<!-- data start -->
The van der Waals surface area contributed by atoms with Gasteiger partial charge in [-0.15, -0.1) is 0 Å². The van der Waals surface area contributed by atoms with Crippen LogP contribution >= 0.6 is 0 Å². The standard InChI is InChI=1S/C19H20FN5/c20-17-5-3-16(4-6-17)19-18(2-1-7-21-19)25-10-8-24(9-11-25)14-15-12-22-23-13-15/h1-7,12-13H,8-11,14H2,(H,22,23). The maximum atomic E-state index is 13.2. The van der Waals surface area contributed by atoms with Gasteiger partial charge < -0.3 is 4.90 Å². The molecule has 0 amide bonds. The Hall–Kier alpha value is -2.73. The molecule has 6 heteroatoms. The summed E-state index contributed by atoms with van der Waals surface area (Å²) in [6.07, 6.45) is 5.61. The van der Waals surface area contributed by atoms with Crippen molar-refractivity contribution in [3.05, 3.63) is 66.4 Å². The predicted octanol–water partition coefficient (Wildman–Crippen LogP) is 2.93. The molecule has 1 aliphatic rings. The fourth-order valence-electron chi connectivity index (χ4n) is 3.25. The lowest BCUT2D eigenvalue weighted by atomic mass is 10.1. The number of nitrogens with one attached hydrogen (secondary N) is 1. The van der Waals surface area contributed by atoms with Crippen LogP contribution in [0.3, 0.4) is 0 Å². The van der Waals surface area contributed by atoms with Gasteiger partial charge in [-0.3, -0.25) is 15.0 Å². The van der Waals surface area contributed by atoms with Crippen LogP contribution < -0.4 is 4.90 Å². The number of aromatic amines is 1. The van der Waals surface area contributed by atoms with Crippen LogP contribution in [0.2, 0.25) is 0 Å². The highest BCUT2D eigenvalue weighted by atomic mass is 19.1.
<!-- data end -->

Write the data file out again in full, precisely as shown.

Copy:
The van der Waals surface area contributed by atoms with Gasteiger partial charge in [-0.15, -0.1) is 0 Å². The van der Waals surface area contributed by atoms with Crippen LogP contribution >= 0.6 is 0 Å². The standard InChI is InChI=1S/C19H20FN5/c20-17-5-3-16(4-6-17)19-18(2-1-7-21-19)25-10-8-24(9-11-25)14-15-12-22-23-13-15/h1-7,12-13H,8-11,14H2,(H,22,23). The maximum atomic E-state index is 13.2. The van der Waals surface area contributed by atoms with Gasteiger partial charge < -0.3 is 4.90 Å². The molecule has 0 amide bonds. The Hall–Kier alpha value is -2.73. The molecule has 6 heteroatoms. The summed E-state index contributed by atoms with van der Waals surface area (Å²) in [6.07, 6.45) is 5.61. The van der Waals surface area contributed by atoms with Crippen molar-refractivity contribution in [3.05, 3.63) is 66.4 Å². The predicted octanol–water partition coefficient (Wildman–Crippen LogP) is 2.93. The molecule has 1 aliphatic rings. The fourth-order valence-electron chi connectivity index (χ4n) is 3.25. The lowest BCUT2D eigenvalue weighted by atomic mass is 10.1. The number of nitrogens with one attached hydrogen (secondary N) is 1. The van der Waals surface area contributed by atoms with Crippen LogP contribution in [0.3, 0.4) is 0 Å². The van der Waals surface area contributed by atoms with Gasteiger partial charge in [-0.3, -0.25) is 15.0 Å². The van der Waals surface area contributed by atoms with Crippen LogP contribution < -0.4 is 4.90 Å². The number of aromatic amines is 1. The van der Waals surface area contributed by atoms with Crippen LogP contribution in [0.2, 0.25) is 0 Å². The highest BCUT2D eigenvalue weighted by atomic mass is 19.1.